Implications of the Spotify Model for Localization Teams
Our current research into continuous localization has revealed more companies adopting the “Spotify Model” to organize their development teams – and in some cases all business functions. Since Spotify has been in the news quite a bit over the last few weeks, we thought localization teams should be on the lookout for the model to be coming their way.
Quick Overview of the Spotify Model for Development Teams
Basically, the Spotify model allows groups of developers to organize themselves into very small teams – known as squads – that focus on putting their own code into production with no centralized control. Squad members are also members of “chapters” that represent competency areas such as quality assurance or web development. Squads are grouped into “tribes,” which function as light matrix organizations. There are also “guilds” that are company-wide communities of interest where people gather to share knowledge related to a specific area.
Source: Henrik Kniberg at engineering.atspotify.com
If all of this sounds like a form of controlled chaos, those who practice it confirm that it is. One of the company’s engineers explains the model here in his own words. We interviewed Spotify recently, and they confirmed that they’re still using this model based on hundreds of squads.
Why do engineers like this model? They can release more frequently through self-service and fewer – if any – hand-offs. Much less planning discipline is required – if a team misses today’s release train, they simply jump on the next one. Feature toggles hide unfinished features, but still allow developers and testers to uncover integration problems and avoid code branches. In sum, the model allows teams to experiment and learn much faster than traditional Agile set-ups.
While all of this controlled chaos may be great for creative engineers through removing processes that get in their way, that’s not necessarily the view from the localization team. The Spotify model has a big impact on localization because development teams are constantly morphing – even more than usual under Agile or continuous integration/continuous deployment (CI/CD) models. Therefore, it’s very difficult to trace code back to the people who developed it – obviously a nightmare if the code is not extremely close to 100% globalization-compliant at all times, regardless of new developers joining and old ones leaving.
Prepare to Integrate Under the Spotify Model with Your Eyes Open
Similar to Agile and CI/CD, each company will implement the Spotify model based on its own organizational culture. That being said, here are a few areas that we recommend that localization teams be ready to handle:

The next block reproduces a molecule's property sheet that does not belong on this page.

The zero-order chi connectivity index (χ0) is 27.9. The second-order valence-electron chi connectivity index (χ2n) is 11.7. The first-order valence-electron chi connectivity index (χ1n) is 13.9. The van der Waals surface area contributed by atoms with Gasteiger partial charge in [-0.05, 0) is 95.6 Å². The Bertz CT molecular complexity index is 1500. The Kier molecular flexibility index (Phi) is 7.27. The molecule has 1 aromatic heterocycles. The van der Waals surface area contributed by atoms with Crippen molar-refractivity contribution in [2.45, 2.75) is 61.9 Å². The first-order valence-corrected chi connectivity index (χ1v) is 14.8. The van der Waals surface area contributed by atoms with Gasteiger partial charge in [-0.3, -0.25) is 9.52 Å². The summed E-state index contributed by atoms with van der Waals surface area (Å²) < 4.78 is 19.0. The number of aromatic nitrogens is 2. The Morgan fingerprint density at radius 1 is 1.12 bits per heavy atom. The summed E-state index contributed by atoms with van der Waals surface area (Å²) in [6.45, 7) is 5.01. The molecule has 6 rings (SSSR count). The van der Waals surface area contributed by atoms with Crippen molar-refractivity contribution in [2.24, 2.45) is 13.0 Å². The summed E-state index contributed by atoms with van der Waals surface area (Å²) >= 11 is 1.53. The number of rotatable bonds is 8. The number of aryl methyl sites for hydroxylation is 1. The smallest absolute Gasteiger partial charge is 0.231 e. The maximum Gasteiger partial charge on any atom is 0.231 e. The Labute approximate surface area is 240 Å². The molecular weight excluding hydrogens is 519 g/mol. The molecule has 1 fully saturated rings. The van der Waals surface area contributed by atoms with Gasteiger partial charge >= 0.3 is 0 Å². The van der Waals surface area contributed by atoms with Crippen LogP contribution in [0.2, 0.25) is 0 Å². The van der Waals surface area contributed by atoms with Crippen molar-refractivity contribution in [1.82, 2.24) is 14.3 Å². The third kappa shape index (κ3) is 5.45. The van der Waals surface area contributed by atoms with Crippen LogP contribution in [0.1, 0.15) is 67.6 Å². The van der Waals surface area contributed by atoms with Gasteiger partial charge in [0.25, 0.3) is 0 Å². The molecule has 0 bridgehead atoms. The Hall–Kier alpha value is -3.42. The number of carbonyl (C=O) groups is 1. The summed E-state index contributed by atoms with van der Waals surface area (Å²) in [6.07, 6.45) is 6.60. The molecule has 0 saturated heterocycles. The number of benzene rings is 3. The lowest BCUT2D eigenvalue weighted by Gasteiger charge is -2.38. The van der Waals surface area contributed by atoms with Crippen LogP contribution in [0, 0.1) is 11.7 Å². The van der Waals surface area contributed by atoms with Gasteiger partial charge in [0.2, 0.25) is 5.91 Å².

- Spotify developers never intended for companies to adopt their model. Enough said. Implementers beware.
- The model increases the urgency for engineers to take all responsibility for global-ready code. This requirement is a non-starter. Without it, there is no hope for any flavor of continuous localization to be successful.
- The context conundrum doesn’t go away. If anything, it becomes more of a challenge to balance a) alignment with engineering velocity with b) the quality of the global customer experience. At the end of the day, the localization team must align what it delivers to business requirements. No easy answers here.
- Localization must pivot from project- to program-based roles. Doing so allows you to integrate more tightly with product design, product management, and engineering and to be more proactive. This is essential because, under the Spotify model, no one really owns anything anymore over time within engineering. Ergo, you can’t go back and ask someone about a string. This requires that localization be involved and vocal throughout the code development and delivery process at the program, not the project, level.
A mindset that views continuous localization as simply an avenue for automating parts of various workflows to increase velocity is no longer enough. It’s about integrating as deeply as possible with the processes and technology of the teams that design, create, and deliver code. Our current research also shows that continuous localization isn’t just for software strings anymore. If you’re interested in more details of the results of this research, contact firstname.lastname@example.org.
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